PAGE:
Seen in modern perspective, the concept of national character poses fundamental problems for social science theory and research: To what extent do conditions of life in a particular society give rise to certain patterns in the personalities of its members? What are the consequences?
Alex Inkeles surveys various definitions of national character, tracing developments through the twentieth century. His approach is to examine the regularity of specific personality patterns among individuals in a society. He argues that modal personality may be extremely important in determining which new cultural elements are accepted and which institutional forms persist in a society. Reviewing previous studies, Inkeles canvasses the attitudes and psychological states of different nations in an effort to discover a set of values in the United States. He concludes that, despite recent advances in the field, there is much to be done before we can have a clear picture of the degree of differentiation in the personality structure of modern nations.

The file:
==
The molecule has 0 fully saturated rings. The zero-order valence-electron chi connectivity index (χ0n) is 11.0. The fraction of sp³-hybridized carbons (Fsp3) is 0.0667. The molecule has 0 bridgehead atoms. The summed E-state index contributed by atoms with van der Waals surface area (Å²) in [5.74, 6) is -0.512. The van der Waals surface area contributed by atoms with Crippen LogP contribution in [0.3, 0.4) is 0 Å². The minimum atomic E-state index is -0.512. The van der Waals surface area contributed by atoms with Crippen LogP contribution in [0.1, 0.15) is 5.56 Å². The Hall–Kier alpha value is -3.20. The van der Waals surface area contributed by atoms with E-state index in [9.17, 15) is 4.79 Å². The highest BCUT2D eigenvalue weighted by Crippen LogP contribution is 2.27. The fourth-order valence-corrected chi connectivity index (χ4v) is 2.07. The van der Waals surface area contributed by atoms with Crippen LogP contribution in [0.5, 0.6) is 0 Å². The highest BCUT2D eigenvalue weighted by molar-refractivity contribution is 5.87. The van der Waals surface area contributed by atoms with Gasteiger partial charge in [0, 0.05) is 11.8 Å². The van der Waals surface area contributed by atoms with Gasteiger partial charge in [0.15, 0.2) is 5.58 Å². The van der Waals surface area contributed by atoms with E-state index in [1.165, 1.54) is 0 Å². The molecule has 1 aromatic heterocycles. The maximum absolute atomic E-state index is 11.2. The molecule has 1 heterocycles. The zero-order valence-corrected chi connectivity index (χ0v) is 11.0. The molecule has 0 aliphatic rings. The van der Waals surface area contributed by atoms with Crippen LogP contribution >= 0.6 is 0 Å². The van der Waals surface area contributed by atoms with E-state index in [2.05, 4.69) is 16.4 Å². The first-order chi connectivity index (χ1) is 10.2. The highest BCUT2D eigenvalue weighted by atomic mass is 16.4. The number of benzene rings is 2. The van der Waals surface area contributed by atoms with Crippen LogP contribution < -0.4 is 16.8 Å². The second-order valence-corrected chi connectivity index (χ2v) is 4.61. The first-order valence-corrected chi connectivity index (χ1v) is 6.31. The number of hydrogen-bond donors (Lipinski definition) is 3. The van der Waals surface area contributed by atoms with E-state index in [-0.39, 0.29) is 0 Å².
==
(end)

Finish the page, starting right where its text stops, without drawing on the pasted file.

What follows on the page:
Until now, there were few formal definitions and discussions on national character and the limits of this field of study. This book will be of great interest to psychologists, sociologists, philosophers, and political theorists.